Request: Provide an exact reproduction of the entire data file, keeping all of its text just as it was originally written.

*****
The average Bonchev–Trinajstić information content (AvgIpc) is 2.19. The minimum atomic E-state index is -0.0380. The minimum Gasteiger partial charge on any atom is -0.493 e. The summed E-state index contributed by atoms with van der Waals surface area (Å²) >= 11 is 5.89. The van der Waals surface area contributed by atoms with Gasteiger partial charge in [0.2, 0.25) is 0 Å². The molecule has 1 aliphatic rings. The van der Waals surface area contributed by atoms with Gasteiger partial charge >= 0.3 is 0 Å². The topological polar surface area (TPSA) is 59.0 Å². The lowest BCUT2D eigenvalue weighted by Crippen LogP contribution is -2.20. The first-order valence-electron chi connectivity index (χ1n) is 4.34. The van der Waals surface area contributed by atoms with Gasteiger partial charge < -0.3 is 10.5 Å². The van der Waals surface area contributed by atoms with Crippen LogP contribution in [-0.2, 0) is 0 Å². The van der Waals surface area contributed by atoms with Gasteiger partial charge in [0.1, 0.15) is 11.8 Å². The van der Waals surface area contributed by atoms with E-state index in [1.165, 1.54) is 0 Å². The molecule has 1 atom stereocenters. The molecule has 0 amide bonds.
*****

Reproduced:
The average Bonchev–Trinajstić information content (AvgIpc) is 2.19. The minimum atomic E-state index is -0.0380. The minimum Gasteiger partial charge on any atom is -0.493 e. The summed E-state index contributed by atoms with van der Waals surface area (Å²) >= 11 is 5.89. The van der Waals surface area contributed by atoms with Gasteiger partial charge in [0.2, 0.25) is 0 Å². The molecule has 1 aliphatic rings. The van der Waals surface area contributed by atoms with Gasteiger partial charge >= 0.3 is 0 Å². The topological polar surface area (TPSA) is 59.0 Å². The lowest BCUT2D eigenvalue weighted by Crippen LogP contribution is -2.20. The first-order valence-electron chi connectivity index (χ1n) is 4.34. The van der Waals surface area contributed by atoms with Gasteiger partial charge < -0.3 is 10.5 Å². The van der Waals surface area contributed by atoms with Crippen LogP contribution in [-0.2, 0) is 0 Å². The van der Waals surface area contributed by atoms with Gasteiger partial charge in [0.1, 0.15) is 11.8 Å². The van der Waals surface area contributed by atoms with E-state index in [1.165, 1.54) is 0 Å². The molecule has 1 atom stereocenters. The molecule has 0 amide bonds.